You should have been there. Truth is, you could have been there.
Visitors to Oz are told to pay no attention to the man behind
the curtain, and for one very good reason. Behind the curtain at
the Oz Olympics you see athletes revealed for who they really
Behind a grandstand at the Aquatic Centre is the warmup pool you
don't see on TV. Wreathed by potted palms and patio chairs,
redolent of chlorine, surrounded on all sides by shivering
swimmers, it resembles in nearly every detail the pool beneath
the Holidome of the Holiday Inn in South Bend. Here, behind the
curtain, 16-year-old Megan Quann looks less likely to win Olympic
gold than to wait--per her mother's instructions--an agonizing half
hour after eating before playing Marco Polo in the deep end.
Meanwhile, behind an Olympic Park pavilion, four female Danish
team handball players nervously sneak cigarettes. Except for
their uniforms, they could be workers gone AWOL from their
cubicles outside any office building in the world. Behind the
high-security cordon of the athletes' village, one of the
shortest male Olympic basketball players celebrates his
extraordinary ordinariness. "I look like a rec-league player,"
says David Daniels, the 5'10", Jell-O-calved backup point guard
for Canada. "I look like someone you play with on Thursday
No wonder nobody is watching NBC. Instead of relentlessly hyping
how extraordinary these Olympians are, the network should strive
to show them for who, at heart, they really are: us.
As for those who look nothing like we do, even they know (or
ought to know) that their appeal lies in our common humanity,
that they are surrogates for the human race. "A hundred and ten
thousand people in the stands," Marion Jones said last Saturday
night, five feet from the finish line of the 100-meter final
she'd just won, "and I bet all of 'em wish they could be down
Some of us were, in a manner of speaking. Eric Moussambani of
Equatorial Guinea had never swum before January, yet found
himself in an Olympic 100-meter freestyle heat before 17,500 fans
in the Aquatic Centre. When the two other men in the heat
false-started, the 22-year-old Moussambani was left to swim, all
alone in a middle lane, two epic lengths of the 50-meter pool.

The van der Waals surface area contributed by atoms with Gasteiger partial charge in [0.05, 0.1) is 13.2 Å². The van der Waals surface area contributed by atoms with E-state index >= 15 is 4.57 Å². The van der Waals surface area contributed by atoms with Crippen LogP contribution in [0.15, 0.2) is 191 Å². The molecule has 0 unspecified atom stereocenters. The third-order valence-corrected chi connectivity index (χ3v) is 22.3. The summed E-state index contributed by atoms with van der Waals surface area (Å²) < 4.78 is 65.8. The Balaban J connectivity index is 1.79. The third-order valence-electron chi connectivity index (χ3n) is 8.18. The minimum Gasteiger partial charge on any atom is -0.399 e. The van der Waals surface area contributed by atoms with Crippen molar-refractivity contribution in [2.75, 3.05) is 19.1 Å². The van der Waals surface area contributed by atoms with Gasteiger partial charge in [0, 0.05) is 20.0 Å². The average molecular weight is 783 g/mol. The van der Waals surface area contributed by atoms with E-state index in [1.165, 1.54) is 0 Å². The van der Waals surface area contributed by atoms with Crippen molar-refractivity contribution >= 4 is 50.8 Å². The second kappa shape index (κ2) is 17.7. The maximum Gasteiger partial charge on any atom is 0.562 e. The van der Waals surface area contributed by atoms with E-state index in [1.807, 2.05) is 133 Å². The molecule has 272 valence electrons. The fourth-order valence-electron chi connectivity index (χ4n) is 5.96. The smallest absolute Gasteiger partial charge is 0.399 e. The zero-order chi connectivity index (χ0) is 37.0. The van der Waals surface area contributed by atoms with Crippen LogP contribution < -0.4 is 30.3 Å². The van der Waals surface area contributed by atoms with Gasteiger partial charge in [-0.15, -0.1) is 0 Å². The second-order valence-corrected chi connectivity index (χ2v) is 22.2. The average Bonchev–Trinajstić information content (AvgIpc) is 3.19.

That's the trouble with Olympic swimming: It takes place in an
Olympic-sized pool. And Moussambani had only trained--one hour a
day, three days a week for the past nine months--in a 20-meter
hotel pool near his hometown of Malabo.
Moussambani swam like so many of us do: His head was above water
at all times, yet he turned it from side to side in a
heartbreaking pantomime of Olympic champions. When it appeared
that on his enervating return lap, Moussambani might drown, a
radio announcer in the press tribune began to remove his shirt in
anticipation of making a rescue. But Moussambani finally
dog-paddled home--to the loudest cheers the Games had yet heard--in
1:52.72, just 1:04.88 off the world record. "I want to send hugs
and kisses to the crowd," said Eric the Eel, as the Aussie papers
have taken to calling him, "because it was their cheering that
kept me going."
Inevitably, the London Mirror a few days later paid Moussambani
to race one of its correspondents in a Sydney municipal pool. The
sportswriter lost, but he can be forgiven his delusional
aspirations, for these Olympics have made every one of us feel
Deep down, we humans are all the same. Come to think of it, on
the surface the same holds true: Ivan Ivanov (Bulgarian
weightlifter) was last week disqualified for using drugs, whereas
Ivan Ivanov (Kyrgyz swimmer) was disqualified for false-starting.
And don't get us started on Ivan Ivankov (Belarussian gymnast),
who finished fourth in the men's all-around despite having
appeared, on the cover of this magazine, painted head to toe in
Which is just about the state in which we now find Australia, a
nation of 18.7 million people that as of Monday had--absurdly--won
43 medals, 12 of them gold. (Australia won five medals total in
1976.) Oz has, moreover, charmed the pants off its visitors.
Literally so: Sydney's legal brothels reported two-hour waits.
Players on the Italian soccer team celebrated one victory by
de-pantsing themselves and flinging their shorts into the crowd.
Speedo set Eric the Eel up with a slick new bodysuit. (The
goggles he wore were, at last report, fetching $1,775 on eBay.)
Those who are here don't want to leave. Those who left--Juan
Antonio Samaranch, for the funeral of his wife; Alonzo Mourning,
for the birth of his daughter--flew back immediately. Surely,
then, they can understand the plague of giant Bogong moths that
descended, like Mothra upon Godzilla, on Olympic Park last week.
Mourning so loves the city that he named his daughter Myka
Every night, 110,000 fans drain out of Olympic Stadium, many of